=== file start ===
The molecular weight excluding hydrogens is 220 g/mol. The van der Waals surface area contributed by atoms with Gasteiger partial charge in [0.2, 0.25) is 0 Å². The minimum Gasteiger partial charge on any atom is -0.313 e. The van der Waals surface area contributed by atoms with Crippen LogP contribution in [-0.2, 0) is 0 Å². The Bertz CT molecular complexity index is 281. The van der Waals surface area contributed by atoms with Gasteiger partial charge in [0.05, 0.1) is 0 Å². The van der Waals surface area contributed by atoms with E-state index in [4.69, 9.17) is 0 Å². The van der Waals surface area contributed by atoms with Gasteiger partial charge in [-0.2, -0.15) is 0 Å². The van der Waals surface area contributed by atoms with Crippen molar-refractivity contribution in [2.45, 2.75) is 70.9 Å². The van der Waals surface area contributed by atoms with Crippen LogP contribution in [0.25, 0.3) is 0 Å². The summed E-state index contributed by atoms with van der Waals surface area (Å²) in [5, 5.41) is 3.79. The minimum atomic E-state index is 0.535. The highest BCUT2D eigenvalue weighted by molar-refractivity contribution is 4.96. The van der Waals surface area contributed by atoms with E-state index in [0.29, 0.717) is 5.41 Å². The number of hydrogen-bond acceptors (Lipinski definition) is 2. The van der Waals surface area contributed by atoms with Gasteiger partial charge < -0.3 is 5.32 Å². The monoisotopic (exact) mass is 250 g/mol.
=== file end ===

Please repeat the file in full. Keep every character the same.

The molecular weight excluding hydrogens is 220 g/mol. The van der Waals surface area contributed by atoms with Gasteiger partial charge in [0.2, 0.25) is 0 Å². The minimum Gasteiger partial charge on any atom is -0.313 e. The van der Waals surface area contributed by atoms with Crippen LogP contribution in [-0.2, 0) is 0 Å². The Bertz CT molecular complexity index is 281. The van der Waals surface area contributed by atoms with Gasteiger partial charge in [0.05, 0.1) is 0 Å². The van der Waals surface area contributed by atoms with E-state index in [4.69, 9.17) is 0 Å². The van der Waals surface area contributed by atoms with Gasteiger partial charge in [-0.2, -0.15) is 0 Å². The van der Waals surface area contributed by atoms with Crippen molar-refractivity contribution in [2.45, 2.75) is 70.9 Å². The van der Waals surface area contributed by atoms with Crippen LogP contribution in [0.25, 0.3) is 0 Å². The summed E-state index contributed by atoms with van der Waals surface area (Å²) in [5, 5.41) is 3.79. The minimum atomic E-state index is 0.535. The highest BCUT2D eigenvalue weighted by molar-refractivity contribution is 4.96. The van der Waals surface area contributed by atoms with E-state index in [0.29, 0.717) is 5.41 Å². The number of hydrogen-bond acceptors (Lipinski definition) is 2. The van der Waals surface area contributed by atoms with Gasteiger partial charge < -0.3 is 5.32 Å². The monoisotopic (exact) mass is 250 g/mol.